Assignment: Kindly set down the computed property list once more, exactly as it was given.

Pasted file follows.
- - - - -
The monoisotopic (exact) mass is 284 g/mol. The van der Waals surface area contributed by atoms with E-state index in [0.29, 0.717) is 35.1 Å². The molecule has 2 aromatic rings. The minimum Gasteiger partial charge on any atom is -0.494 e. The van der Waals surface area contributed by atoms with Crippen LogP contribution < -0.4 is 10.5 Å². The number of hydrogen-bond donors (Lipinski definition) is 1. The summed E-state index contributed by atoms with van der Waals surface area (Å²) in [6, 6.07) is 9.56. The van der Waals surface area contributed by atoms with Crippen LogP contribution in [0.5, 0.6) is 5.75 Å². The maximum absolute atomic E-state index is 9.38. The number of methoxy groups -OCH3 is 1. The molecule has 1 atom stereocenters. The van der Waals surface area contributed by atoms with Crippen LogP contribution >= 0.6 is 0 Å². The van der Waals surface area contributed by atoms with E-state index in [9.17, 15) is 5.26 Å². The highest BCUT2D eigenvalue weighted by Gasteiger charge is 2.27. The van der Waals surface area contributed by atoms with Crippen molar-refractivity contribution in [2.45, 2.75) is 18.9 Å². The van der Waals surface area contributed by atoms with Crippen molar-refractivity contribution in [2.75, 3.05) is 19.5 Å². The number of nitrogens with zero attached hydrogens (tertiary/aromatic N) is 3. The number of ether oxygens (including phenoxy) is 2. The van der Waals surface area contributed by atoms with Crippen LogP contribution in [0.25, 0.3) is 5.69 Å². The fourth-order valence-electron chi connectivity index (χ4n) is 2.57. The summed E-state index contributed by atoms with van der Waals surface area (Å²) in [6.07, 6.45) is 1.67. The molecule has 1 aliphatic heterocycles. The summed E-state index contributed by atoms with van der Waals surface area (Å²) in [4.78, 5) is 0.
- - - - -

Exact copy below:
The monoisotopic (exact) mass is 284 g/mol. The van der Waals surface area contributed by atoms with E-state index in [0.29, 0.717) is 35.1 Å². The molecule has 2 aromatic rings. The minimum Gasteiger partial charge on any atom is -0.494 e. The van der Waals surface area contributed by atoms with Crippen LogP contribution < -0.4 is 10.5 Å². The number of hydrogen-bond donors (Lipinski definition) is 1. The summed E-state index contributed by atoms with van der Waals surface area (Å²) in [6, 6.07) is 9.56. The van der Waals surface area contributed by atoms with Crippen LogP contribution in [0.5, 0.6) is 5.75 Å². The maximum absolute atomic E-state index is 9.38. The number of methoxy groups -OCH3 is 1. The molecule has 1 atom stereocenters. The van der Waals surface area contributed by atoms with Crippen LogP contribution >= 0.6 is 0 Å². The van der Waals surface area contributed by atoms with E-state index in [9.17, 15) is 5.26 Å². The highest BCUT2D eigenvalue weighted by Gasteiger charge is 2.27. The van der Waals surface area contributed by atoms with Crippen molar-refractivity contribution in [2.45, 2.75) is 18.9 Å². The van der Waals surface area contributed by atoms with Crippen molar-refractivity contribution in [2.75, 3.05) is 19.5 Å². The number of nitrogens with zero attached hydrogens (tertiary/aromatic N) is 3. The number of ether oxygens (including phenoxy) is 2. The van der Waals surface area contributed by atoms with Crippen LogP contribution in [0.25, 0.3) is 5.69 Å². The fourth-order valence-electron chi connectivity index (χ4n) is 2.57. The summed E-state index contributed by atoms with van der Waals surface area (Å²) in [6.07, 6.45) is 1.67. The molecule has 1 aliphatic heterocycles. The summed E-state index contributed by atoms with van der Waals surface area (Å²) in [4.78, 5) is 0.